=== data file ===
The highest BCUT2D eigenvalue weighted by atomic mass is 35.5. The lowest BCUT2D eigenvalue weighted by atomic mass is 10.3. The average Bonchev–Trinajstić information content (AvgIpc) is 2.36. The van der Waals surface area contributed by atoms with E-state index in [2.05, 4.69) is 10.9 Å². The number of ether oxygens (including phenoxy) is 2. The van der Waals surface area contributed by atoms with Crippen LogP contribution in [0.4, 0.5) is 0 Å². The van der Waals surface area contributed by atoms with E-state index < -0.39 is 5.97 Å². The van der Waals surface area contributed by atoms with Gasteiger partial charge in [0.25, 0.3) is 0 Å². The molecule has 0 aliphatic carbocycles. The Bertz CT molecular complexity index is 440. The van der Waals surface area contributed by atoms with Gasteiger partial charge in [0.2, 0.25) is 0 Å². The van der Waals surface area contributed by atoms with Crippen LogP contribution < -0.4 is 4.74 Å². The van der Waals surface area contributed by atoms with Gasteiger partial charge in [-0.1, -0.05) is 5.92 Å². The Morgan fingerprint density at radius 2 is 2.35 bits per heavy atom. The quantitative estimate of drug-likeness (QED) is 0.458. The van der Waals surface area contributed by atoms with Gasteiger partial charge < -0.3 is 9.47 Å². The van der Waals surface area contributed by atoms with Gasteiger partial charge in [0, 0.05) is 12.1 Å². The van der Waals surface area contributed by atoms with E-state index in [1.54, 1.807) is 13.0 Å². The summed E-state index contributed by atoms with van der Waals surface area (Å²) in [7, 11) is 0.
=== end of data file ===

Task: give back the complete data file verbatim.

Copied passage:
The highest BCUT2D eigenvalue weighted by atomic mass is 35.5. The lowest BCUT2D eigenvalue weighted by atomic mass is 10.3. The average Bonchev–Trinajstić information content (AvgIpc) is 2.36. The van der Waals surface area contributed by atoms with E-state index in [2.05, 4.69) is 10.9 Å². The number of ether oxygens (including phenoxy) is 2. The van der Waals surface area contributed by atoms with Crippen LogP contribution in [0.4, 0.5) is 0 Å². The van der Waals surface area contributed by atoms with E-state index < -0.39 is 5.97 Å². The van der Waals surface area contributed by atoms with Gasteiger partial charge in [0.25, 0.3) is 0 Å². The molecule has 0 aliphatic carbocycles. The Bertz CT molecular complexity index is 440. The van der Waals surface area contributed by atoms with Gasteiger partial charge in [0.2, 0.25) is 0 Å². The van der Waals surface area contributed by atoms with Crippen LogP contribution < -0.4 is 4.74 Å². The van der Waals surface area contributed by atoms with Gasteiger partial charge in [-0.1, -0.05) is 5.92 Å². The Morgan fingerprint density at radius 2 is 2.35 bits per heavy atom. The quantitative estimate of drug-likeness (QED) is 0.458. The van der Waals surface area contributed by atoms with Gasteiger partial charge < -0.3 is 9.47 Å². The van der Waals surface area contributed by atoms with Gasteiger partial charge in [0, 0.05) is 12.1 Å². The van der Waals surface area contributed by atoms with E-state index in [1.54, 1.807) is 13.0 Å². The summed E-state index contributed by atoms with van der Waals surface area (Å²) in [7, 11) is 0.